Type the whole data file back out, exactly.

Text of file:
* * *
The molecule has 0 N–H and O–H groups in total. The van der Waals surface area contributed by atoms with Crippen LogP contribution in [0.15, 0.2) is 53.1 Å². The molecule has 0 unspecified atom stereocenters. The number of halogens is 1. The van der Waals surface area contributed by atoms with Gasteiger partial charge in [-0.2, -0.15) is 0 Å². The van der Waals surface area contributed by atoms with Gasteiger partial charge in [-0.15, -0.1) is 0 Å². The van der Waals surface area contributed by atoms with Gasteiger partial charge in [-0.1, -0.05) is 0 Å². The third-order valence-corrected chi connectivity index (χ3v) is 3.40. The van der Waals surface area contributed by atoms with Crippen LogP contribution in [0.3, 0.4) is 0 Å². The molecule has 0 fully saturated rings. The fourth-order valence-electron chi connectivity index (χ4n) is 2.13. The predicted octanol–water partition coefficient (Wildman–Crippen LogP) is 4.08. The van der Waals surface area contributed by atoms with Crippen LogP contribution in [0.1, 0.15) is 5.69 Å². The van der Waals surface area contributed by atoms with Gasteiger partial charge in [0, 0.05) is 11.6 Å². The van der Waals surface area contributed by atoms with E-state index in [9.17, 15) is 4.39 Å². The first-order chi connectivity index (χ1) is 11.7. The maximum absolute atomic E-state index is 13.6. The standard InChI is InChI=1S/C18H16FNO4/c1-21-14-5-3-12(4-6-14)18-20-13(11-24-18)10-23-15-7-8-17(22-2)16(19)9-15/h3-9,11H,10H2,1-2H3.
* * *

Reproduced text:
The molecule has 0 N–H and O–H groups in total. The van der Waals surface area contributed by atoms with Crippen LogP contribution in [0.15, 0.2) is 53.1 Å². The molecule has 0 unspecified atom stereocenters. The number of halogens is 1. The van der Waals surface area contributed by atoms with Gasteiger partial charge in [-0.2, -0.15) is 0 Å². The van der Waals surface area contributed by atoms with Gasteiger partial charge in [-0.15, -0.1) is 0 Å². The van der Waals surface area contributed by atoms with Gasteiger partial charge in [-0.1, -0.05) is 0 Å². The third-order valence-corrected chi connectivity index (χ3v) is 3.40. The van der Waals surface area contributed by atoms with Crippen LogP contribution in [0.3, 0.4) is 0 Å². The molecule has 0 fully saturated rings. The fourth-order valence-electron chi connectivity index (χ4n) is 2.13. The predicted octanol–water partition coefficient (Wildman–Crippen LogP) is 4.08. The van der Waals surface area contributed by atoms with Crippen LogP contribution in [0.1, 0.15) is 5.69 Å². The van der Waals surface area contributed by atoms with Gasteiger partial charge in [0, 0.05) is 11.6 Å². The van der Waals surface area contributed by atoms with E-state index in [9.17, 15) is 4.39 Å². The first-order chi connectivity index (χ1) is 11.7. The maximum absolute atomic E-state index is 13.6. The standard InChI is InChI=1S/C18H16FNO4/c1-21-14-5-3-12(4-6-14)18-20-13(11-24-18)10-23-15-7-8-17(22-2)16(19)9-15/h3-9,11H,10H2,1-2H3.